Albums Of The Week: No sugarcoating reality in Big Thief’s album Capacity

For a moment, you think the person on the album cover is Adrianne Lenker, the shornhead frontwoman of the Brooklyn-based indie-rock quartet.

As it turns out, it is an old photo of her uncle cradling an infant Lenker. It is this nondescript unexpectedness, a frankness to confront the past and present, which distinguishes this rising singer-songwriter.

In this respect, Lenker, 26, demonstrates a mix of tough hide and open heart also seen in strong female musicians, namely Sharon van Etten, Shannon Wright and Julien Baker.

In Lenker's case, it is her unerring empathy that lends bite to her stories of family, friends and ex-lovers.

Listen to Mythological Beauty, a recount of a childhood incident from a parent's point of view. Lenker got her head hit by a railroad spike and her mother was freaking out.

"You held me in the backseat with a dishrag/soaking up blood with your eye/I was just five and you were 27 praying don't let my baby die," she sings, grit in her wisp, guitars and drums calmly crowding around.



    Big Thief

    Saddle Creek

    4/5 stars

Domestic scenes of bliss are not varnished over, and danger lurks, smiling, a sheep dog ready to prance.

Likewise, the title track of their second album is a maelstrom of mangled riffs and thumping drums slowly gaining steam. It is a cool-headed dissection of passiveaggressiveness, the complicated game of love, rebuff and ego crushed.

Discovering her object of affection has turned his attention to another friend, she dismisses, words laced with asinine ambiguity: "I wrapped my arms around her/She was a beautiful figure/There are no enemies."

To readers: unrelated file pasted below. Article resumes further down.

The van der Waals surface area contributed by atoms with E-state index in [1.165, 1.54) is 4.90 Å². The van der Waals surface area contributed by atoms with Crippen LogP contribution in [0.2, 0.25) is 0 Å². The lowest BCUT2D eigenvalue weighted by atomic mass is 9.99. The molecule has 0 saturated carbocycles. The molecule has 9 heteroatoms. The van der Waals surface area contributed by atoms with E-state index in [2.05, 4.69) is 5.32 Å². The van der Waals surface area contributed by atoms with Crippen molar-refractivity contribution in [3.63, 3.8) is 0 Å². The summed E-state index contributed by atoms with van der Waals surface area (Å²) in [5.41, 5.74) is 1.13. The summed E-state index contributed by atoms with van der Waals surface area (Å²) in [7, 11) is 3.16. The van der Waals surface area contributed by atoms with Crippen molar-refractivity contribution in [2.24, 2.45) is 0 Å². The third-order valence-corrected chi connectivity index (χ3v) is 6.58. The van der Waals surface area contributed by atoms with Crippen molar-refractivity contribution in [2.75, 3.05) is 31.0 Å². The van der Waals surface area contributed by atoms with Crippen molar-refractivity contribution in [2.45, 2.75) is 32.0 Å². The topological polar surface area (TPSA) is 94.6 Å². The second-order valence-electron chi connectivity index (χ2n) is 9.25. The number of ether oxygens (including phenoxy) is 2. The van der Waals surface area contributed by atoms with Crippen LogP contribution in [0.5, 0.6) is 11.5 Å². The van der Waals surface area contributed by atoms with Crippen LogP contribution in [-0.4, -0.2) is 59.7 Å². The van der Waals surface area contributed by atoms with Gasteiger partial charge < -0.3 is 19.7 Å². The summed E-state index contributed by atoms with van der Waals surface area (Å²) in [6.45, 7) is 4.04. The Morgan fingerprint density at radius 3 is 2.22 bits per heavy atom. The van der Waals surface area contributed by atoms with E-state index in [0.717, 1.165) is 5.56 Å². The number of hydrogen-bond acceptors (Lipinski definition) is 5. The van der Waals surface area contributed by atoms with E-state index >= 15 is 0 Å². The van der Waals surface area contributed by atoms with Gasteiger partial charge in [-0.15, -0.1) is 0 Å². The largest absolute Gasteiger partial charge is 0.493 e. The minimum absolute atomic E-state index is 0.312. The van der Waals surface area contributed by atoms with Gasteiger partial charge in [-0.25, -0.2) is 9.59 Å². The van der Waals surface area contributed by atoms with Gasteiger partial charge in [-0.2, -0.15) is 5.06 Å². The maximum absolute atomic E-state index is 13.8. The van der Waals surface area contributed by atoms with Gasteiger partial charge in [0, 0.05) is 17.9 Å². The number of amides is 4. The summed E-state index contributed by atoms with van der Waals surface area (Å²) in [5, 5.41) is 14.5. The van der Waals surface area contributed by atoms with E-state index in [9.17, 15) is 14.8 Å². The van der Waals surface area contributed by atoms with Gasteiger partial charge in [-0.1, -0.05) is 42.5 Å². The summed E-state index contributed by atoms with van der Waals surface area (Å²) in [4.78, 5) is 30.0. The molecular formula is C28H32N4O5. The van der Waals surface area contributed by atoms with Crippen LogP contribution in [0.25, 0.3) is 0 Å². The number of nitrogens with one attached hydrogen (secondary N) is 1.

It is her narrative gift for exquisite pacing and distancing that keeps you on tenterhooks. Are we good or are we not?

Intimacy becomes menacing on Watering, where a stalker turns violent. "And you know that I'm there/As you soak in my stare with your right arm," she intones over wiry riffs, before her voice rises to airlessness. "Come to me," she sings, fraying.

This is followed by Coma, a lullaby where she sweetly exhorts: "You can wake up now momma/From your protective coma", before the reality sinks in: "You won't recognise your house/Will you recognise the/Iris of the body?"

Lenker wants to soothe, but she won't sugarcoat reality.

Listening to songs named after and dedicated to old friends she has lost contact with, you get a good sense of the community she inhabits.

It is the equivalent of the suburbia of independent filmmakers Harmony Korine and Larry Clark, where nothing much seems to happen, but everything does under the surface.

And so, she remembers Haley and how they used to kick "around burying letters we wrote", and Mary whose "eyes were like machinery".

Where are they now? You wonder, by now drawn into Lenker's circle of confidantes.

A version of this article appeared in the print edition of The Straits Times on July 12, 2017, with the headline 'No sugarcoating reality'. Print Edition | Subscribe